Social Security (Extension of Young Persons Services and Remedial Matters) Amendment Bill - First Reading

Speeches
Thursday, July 23, 2015

Spoken in the House 23rd July 2015. Watch here or read the Hansard below.

STUART SMITH: It is a pleasure to speak on the Social Security (Extension of Young Persons Services and Remedial Matters) Amendment Bill. I am going to focus a little bit on jobs, but before I get to that, this bill is going to extend youth services to all 19-year-old beneficiaries with children, and 18 and 19-year-old beneficiaries without children considered at significant risk of long-term welfare dependency.
Youth Service provides wraparound services and support with the aim of reducing long-term welfare dependency in the future. As part of that activity they will be required to undertake youth activity obligations, and that is important. These people are in a position where they have been identified as likely to be long-term beneficiaries. They need to get out and enjoy life in a way with other youths in a proper way. That is what this obligation will do.

They will also be required to undertake full-time education leading towards National Certificate of Educational Achievement level 2 and undertake budgeting courses and undertake ongoing budgeting discussions. That is really important. When you go and talk to family budgeting services you realise how that really small step can make a big difference to people’s lives and how they can get themselves saddled with a lot of debt really just because of a lack of planning at the front end. So that is really important.

They will also undergo parenting courses and activities to support good parenting and they will receive $10 a week if they meet those obligations.

There has been a lot talked about jobs and people speculating that there are not jobs out there. Well, in 2011 there was a Government forecast of 171,000 new jobs being created over the next 4 years. But we are actually going to make 193,000 jobs. That is 22,000 more jobs than we forecast—just under 200,000 jobs. There are jobs and the forecast from 2015 out to 2019 is 150,000 new jobs.

To illustrate what that really means at the sharp end, I was talking to a contractor in my electorate who was desperate to employ New Zealanders. He is a recognised seasonal employer and he would love to have Kiwis so that he can have long-term people in there to help supervise. But the difficulties of getting people are really quite stark so he is working with Work and Income.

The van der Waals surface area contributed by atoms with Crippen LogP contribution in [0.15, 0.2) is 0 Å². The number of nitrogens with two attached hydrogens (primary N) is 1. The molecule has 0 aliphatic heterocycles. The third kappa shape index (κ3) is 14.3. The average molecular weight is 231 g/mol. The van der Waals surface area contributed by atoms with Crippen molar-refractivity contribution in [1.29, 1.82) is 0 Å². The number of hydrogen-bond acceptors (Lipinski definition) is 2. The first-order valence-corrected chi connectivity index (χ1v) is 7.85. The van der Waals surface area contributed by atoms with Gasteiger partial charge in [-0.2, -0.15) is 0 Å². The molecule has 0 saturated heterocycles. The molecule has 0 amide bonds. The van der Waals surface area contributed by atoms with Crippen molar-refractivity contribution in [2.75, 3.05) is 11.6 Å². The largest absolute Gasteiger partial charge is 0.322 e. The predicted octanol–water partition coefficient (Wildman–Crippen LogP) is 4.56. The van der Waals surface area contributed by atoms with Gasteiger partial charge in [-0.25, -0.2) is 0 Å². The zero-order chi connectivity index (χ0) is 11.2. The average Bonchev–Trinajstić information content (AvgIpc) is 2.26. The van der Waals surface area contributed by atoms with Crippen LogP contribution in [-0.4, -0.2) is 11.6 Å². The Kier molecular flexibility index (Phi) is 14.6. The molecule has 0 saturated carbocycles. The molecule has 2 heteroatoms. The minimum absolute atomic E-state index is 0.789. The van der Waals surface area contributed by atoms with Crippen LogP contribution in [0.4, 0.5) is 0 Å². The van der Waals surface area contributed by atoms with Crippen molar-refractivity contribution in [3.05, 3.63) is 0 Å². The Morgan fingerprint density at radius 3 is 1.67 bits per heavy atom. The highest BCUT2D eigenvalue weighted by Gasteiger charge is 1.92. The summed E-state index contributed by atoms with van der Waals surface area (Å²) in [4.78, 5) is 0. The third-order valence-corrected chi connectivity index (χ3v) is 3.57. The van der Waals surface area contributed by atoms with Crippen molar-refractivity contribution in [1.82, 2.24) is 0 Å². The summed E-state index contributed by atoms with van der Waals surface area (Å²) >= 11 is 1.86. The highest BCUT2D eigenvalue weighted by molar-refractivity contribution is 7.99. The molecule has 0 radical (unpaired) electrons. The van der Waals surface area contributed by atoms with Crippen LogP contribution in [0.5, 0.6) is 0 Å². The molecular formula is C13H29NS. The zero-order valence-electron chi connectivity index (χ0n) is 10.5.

He came over to this side of the strait to the lower North Island and sought out and interviewed people. He wanted to initially employ eight workers. He interviewed 22 and he was so impressed with the standard of the young people he was interviewing that he decided to double that and employ 16, and he took those 16 people back over to Marlborough to work.

The reason he came to the North Island is that that piece of water—Cook Strait—is quite a barrier for those people. So the reason is to get those people out of their environment, and, with all of those services that are being provided by Work and Income, to help these people and ease them into work. It is really working.

Out of those 16, four have since dropped off but he has now got 12 people—that is 50 percent more than he went over initially to employ—and they are working and they are working out well.

But it does take time and those wraparound services that are part of this bill are there to help those people get through that initial stage of learning good habits around work. It is about changing behaviour. It is about resetting values and so on.

I was really disappointed with what I heard earlier, particularly from the Green member. I thought she was better than that. She would have those people stranded on a benefit for the rest of their lives, damning not only them for the rest of their lives but their children and their families, and that is really sad.

We are much more ambitious for those people and we are not just telling them to do something; with this bill we are actually giving them the tools to achieve it themselves. When you see those people, the change in their behaviour and their values, and their pride in themselves, it is worth every single penny. I commend this bill to the House. Thank you.